Purposefully searching for new ideas takes practice and self-discipline.  Leaders must challenge themselves, and their teams, to learn about, and take advantage of, the problem solving process.  We’ve all experienced that game-changing idea that smacked us in the side of the head when we least expected it.  So, how does that happen?

Let’s start with a question: Where do you find yourself, and more importantly what are you doing, when you get a great idea?

I’ll bet that you said something close to one of the following:

  • Cutting the grass
  • Walking the dog
  • Driving to work
  • Taking a shower
  • Listening to music
  • Meditation/Praying
  • Bird watching

I’ll also be willing to bet that not one of you said, or even thought of, “sitting at work.”  Not surprising.  So why is it that you always seem to get your best ideas when you are doing the activities mentioned above?  Strangely, it is the lack of direct focus that is the key.  It is during these mundane activities that you get as close as you can get (at least during waking hours) to your subconscious, the idea generator in your mind.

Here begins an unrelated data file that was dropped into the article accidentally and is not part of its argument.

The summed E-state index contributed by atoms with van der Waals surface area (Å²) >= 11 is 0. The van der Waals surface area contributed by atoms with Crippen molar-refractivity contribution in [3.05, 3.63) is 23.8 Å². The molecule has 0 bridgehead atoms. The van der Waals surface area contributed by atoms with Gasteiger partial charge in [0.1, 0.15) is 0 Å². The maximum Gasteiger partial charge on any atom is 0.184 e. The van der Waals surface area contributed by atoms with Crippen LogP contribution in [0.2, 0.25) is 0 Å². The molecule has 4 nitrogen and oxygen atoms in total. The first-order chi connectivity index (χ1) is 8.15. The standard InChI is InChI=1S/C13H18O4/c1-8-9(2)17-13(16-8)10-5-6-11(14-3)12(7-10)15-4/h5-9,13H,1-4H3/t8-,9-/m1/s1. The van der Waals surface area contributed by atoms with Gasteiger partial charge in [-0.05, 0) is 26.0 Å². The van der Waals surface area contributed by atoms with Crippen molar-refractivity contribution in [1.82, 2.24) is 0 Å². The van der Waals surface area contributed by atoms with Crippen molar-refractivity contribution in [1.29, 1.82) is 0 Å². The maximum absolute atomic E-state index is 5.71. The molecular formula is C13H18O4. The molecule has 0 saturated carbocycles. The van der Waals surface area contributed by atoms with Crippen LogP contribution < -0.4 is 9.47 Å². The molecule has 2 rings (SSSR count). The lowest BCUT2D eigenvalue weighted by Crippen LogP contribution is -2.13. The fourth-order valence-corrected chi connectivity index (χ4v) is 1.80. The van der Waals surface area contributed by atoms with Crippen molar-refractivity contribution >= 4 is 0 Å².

Subconscious, you ask?  Absolutely!  The subconscious is the “back office” of your mind that takes care of recording everything you encounter via your five senses and uses that information to continuously solve problems.  In fact, it can solve problems faster and better than any computer yet invented by Man.  By using the examples of the recordings it has made throughout your life, and comparing them to the problems you have assigned it (whether consciously or unconsciously), your subconscious develops potential solutions to your problems…or in other words…it provides you with an idea!

Unfortunately, we lead incredibly complicated and busy lives.  So busy, in fact, that we often cannot hear our subconscious when it’s trying to tell us that it has found an answer to one of our problems.  When you engage in one of the activities mentioned above, your conscious mind goes on “auto-pilot” and you start day-dreaming or “zoning out.”  In reality, you are tapping into your subconscious and interacting with it.  Sometimes it has answers (ideas) for your problems…sometimes it doesn’t.  But now that you know how it works, you can use the world’s most powerful problem solving tool to your advantage!